8th Punjab Regiment - Subadar-Major, 1937
8th Punjab Regiment - Subadar-Major, 1937
8th Punjab Regiment - Subadar-Major, 1937
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8th Punjab Regiment - Subadar-Major, 1937

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Overall: 43.5cm (17.2in) x 31.5cm (12.5in)

Watercolour on paper. A detailed original art work for one of the fifty John Player & Sons cigarette card series depicting 'Military Uniforms of the British Empire Overseas’. Image: 26cm (10in) x 14.5cm (5.7in).  Framed and glazed.

Number 21 in the Player’s series, this card carried the collector’s album caption: - ‘Our picture shows a Subadar-Major, holding the honorary rank of Lieutenant in the 1st Battalion, in Full Dress. Raised in 1798 as a part of the Madras Native Infantry, this battalion remained a portion of the Madras Army till it was reconstituted in 1903 as the 89th Punjabis with its present composition of Sikhs and Punjabi Musalmans. During the Great War it saw service in Egypt, Gallipoli, France, Trag, Salonika and the Black Sea. This officer is a Musalman from the Northern Punjab, and he has been awarded the Order of British India in recognition of distinguished service.’

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As with many of the British Empire Overseas series, the present portrait possibly originated from Cattermole’s 1937 visit the Coronation contingents at Pirbright where he made detailed drawings and notes not just of uniforms but also of the likenesses of personnel. Thirty-one of these are held by the National Army Museum.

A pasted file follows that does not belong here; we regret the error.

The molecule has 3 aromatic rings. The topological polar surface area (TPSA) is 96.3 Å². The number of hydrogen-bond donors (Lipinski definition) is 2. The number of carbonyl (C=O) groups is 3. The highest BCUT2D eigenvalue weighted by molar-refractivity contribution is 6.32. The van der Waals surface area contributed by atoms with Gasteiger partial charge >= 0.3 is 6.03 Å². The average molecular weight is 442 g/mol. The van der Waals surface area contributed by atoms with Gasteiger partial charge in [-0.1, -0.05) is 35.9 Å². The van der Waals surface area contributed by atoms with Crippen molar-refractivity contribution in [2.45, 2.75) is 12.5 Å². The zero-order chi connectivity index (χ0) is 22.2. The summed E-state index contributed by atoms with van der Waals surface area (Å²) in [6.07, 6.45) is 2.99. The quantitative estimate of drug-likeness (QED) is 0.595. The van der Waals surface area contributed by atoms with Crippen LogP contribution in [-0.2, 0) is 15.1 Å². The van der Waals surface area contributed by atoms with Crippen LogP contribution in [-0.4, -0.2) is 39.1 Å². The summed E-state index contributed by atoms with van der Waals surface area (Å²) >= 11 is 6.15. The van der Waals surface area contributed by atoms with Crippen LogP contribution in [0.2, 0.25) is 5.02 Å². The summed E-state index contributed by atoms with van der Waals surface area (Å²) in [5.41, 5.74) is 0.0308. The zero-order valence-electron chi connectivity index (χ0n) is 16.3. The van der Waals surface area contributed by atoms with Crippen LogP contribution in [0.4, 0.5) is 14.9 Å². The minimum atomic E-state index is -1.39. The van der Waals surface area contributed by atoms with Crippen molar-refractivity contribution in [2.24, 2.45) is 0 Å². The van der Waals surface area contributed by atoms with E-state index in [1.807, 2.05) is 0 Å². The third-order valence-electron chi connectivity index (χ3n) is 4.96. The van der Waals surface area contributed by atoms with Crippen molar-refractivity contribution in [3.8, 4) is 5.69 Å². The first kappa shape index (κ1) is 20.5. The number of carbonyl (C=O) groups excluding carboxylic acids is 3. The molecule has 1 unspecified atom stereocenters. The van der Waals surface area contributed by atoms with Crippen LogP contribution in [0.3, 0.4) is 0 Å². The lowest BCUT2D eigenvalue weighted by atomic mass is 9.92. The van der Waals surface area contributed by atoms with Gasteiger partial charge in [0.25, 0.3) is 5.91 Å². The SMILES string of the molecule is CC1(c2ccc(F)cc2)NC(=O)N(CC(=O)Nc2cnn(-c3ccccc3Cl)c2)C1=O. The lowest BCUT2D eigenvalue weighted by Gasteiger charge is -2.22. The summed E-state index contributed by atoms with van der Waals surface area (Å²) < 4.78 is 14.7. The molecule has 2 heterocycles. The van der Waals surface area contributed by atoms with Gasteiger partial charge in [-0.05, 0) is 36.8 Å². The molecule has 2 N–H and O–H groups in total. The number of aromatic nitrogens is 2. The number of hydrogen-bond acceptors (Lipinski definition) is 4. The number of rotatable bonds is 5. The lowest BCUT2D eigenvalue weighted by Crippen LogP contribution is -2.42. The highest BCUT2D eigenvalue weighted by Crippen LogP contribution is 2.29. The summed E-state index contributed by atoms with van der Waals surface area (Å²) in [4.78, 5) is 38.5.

Lance Cattermole, ROI (1896-1992) was born in Ireland and was educated Odiham Grammar School before emigrating to Canada at eighteen. He was the grandson of George Cattermole (1800-68) who illustrated of the works of Dickens and Walter Scott. In April 1916 he returned to Europe as a member of the Canadian Expeditionary Force, and served on Western Front with 21st (Eastern Ontario) Battalion, first seeing action in the Battle of Flers–Courcelette during the 1916 Somme offensive. After the war he studied at Central School of Arts & Crafts, 1922-23, and at the Slade School, 1923-26. His first commercial work appears to have been posters for London County Council Tramways. In 1926 a Scots Guards officer commissioned him to produce a series of single figure uniform studies, which were subsequently reproduced as coloured and uncoloured etchings in various states. Cattermole’s original watercolours were seen by cigarette manufacturer John Player & Son of Nottingham at an exhibition at the Scots Guards R.H.Q. in London and led to the artist's commission by that company to produce the designs for the cigarette card series, 'Military Uniforms of the British Empire Overseas’. With the approach of the Second World War Cattermole’s talents were officially enlisted by the War Office to assist with the expansion of the T.A. - viz. 'Safeguard Your Liberties! Join the Territorial Army’ (1938). During and after the war he lived in the Sussex seaside town of Worthing with his wife (and poster model) Lydia who was secretary to the Sir Frederick Stern, the commander of the local Home Guard unit. Cattermole himself was a commissioned officer in the Home Guard and in 1940 executed his portrait of his brother-in-arms Percy Stanford, 5th Sussex (Worthing) Battalion, Home Guard, now in the N.A.M. https://collection.nam.ac.uk/detail.php?acc=1984-03-54-1. In the 1950s he produced iconic travel posters for the newly nationalised railways, including artwork for the Scottish Region series.